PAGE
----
Mission San Juan Capistrano holds several distinctions among California's 21 missions. First, it's the only chapel where Father Serra conducted mass that still stands. Second, the mission is considered to be the most picturesque of all the missions. Third, the mission is known for the swallows that return there to nest every April.
In 1775, Father Junipero Serra decided a new mission was needed between Missions San Gabriel and San Diego. He sent Father Fermin Lasuen to found Mission San Juan Capistrano, but just days after establishing the mission, Father Lasuen and his fellow priests returned to San Diego because that mission was under attack by the natives.
One year later on November 1, 1776, Father Junipero Serra founded the San Juan Capistrano Mission in what is now southern Orange County. It was the seventh mission in Alta California. Local natives were friendly and helped construct the mission's buildings and church. The mission grew quickly and soon needed a new chapel. In 1787, the Great Stone Church was started. It would take nine years to complete the construction and stand as the only chapel building not constructed of adobe in the Alta California mission system.
In 1811, the mission recorded growing 500,000 pounds of wheat, 303,000 pounds of corn and having 14,000 cattle, 16,000 sheep and 740 horses. In 1812, an earthquake destroyed the church and killed 40 natives. The church wasn't rebuilt. Instead, the fathers returned services to the Father Serra Chapel, which some historians think is the oldest building standing in California and the only one where Father Serra, founder of the California mission system held mass. In 1814, a small infirmary was constructed at the mission. Traditional native methods were used to heal the sick and injured.
The San Juan Capistrano California mission was sacked by pirates in 1818. French pirate Hipolito Bouchard sailed within sight of the mission on December 14 and demanded provisions from the mission. The garrison of Spanish soldiers that approached Bouchard refused his request for supplies and threatened force. In response, the pirate sent 150 men to loot the mission. The guards were overwhelmed, and the pirates ransacked the warehouse and damaged buildings. Nowadays, an annual celebration is held to commemorate the event.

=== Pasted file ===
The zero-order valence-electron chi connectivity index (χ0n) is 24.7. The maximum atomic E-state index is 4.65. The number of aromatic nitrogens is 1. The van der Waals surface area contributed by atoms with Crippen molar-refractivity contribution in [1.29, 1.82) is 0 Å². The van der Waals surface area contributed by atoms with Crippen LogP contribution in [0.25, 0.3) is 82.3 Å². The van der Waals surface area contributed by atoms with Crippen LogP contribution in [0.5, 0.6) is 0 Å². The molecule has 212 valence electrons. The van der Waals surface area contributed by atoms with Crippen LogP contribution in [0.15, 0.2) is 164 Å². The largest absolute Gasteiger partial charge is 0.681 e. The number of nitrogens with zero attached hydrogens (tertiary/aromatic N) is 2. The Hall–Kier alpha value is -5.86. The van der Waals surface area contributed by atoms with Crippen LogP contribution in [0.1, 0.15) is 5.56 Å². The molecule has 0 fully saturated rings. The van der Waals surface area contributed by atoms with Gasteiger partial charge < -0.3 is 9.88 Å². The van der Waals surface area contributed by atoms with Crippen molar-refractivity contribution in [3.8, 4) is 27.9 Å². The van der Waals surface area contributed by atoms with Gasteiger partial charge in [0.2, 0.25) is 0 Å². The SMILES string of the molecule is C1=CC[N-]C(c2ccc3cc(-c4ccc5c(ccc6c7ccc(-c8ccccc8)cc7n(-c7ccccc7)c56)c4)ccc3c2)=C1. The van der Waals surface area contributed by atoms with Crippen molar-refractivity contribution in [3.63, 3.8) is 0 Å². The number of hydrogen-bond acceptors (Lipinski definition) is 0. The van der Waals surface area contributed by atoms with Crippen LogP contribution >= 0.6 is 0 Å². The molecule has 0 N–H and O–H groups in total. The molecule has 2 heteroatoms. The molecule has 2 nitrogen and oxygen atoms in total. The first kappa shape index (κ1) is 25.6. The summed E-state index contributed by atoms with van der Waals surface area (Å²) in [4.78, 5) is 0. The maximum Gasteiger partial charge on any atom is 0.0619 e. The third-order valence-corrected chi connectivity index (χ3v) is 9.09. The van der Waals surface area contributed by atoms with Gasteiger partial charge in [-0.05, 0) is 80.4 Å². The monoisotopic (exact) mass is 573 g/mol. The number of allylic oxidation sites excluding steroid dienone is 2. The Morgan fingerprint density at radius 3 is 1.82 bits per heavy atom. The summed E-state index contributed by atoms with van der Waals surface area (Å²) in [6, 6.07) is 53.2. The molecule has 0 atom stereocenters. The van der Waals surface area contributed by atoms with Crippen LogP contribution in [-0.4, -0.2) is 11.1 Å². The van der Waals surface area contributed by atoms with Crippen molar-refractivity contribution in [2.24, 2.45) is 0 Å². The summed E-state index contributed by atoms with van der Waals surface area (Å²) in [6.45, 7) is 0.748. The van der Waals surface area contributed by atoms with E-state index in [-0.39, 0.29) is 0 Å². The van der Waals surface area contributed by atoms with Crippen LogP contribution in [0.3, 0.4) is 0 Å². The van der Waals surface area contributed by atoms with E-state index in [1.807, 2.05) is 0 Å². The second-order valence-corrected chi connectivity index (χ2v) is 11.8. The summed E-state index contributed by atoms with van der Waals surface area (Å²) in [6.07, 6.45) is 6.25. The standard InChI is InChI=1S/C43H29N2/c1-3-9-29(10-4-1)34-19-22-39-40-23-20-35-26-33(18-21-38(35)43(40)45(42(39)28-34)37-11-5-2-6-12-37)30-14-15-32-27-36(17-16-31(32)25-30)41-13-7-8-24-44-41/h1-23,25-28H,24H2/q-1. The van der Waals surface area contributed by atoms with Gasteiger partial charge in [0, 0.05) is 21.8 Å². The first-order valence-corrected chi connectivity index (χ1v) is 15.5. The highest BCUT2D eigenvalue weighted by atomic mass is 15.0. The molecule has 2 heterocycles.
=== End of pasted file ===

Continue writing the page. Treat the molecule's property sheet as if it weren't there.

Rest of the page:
In 1834, when the Mexican government declared the natives free and secularized the missions, there were some 850 natives living at San Juan Capistrano. By 1842, all the natives and the fathers were gone. The mission fell into ruin and many of the buildings were plundered by natives for construction materials. In 1865, President Abraham Lincoln returned the mission to the Roman Catholic Church. From then until the mid-1900s, the mission had a handful of fathers living there, but it was never returned to its status of the early 19th century. Today, preservation efforts are ongoing, and a $7.5 million series of seismic retrofits were made in 2004.
The Swallows of Capistrano
The San Juan Capistrano Mission has long received international fascination because of the American Cliff Swallows that live on the grounds. The birds fly south to Argentina every year on October 23 and return to nest at the mission on approximately March 19. While fewer numbers of birds return each year, the swallows have long served as the mission's signature icon and attract visitors from around the world.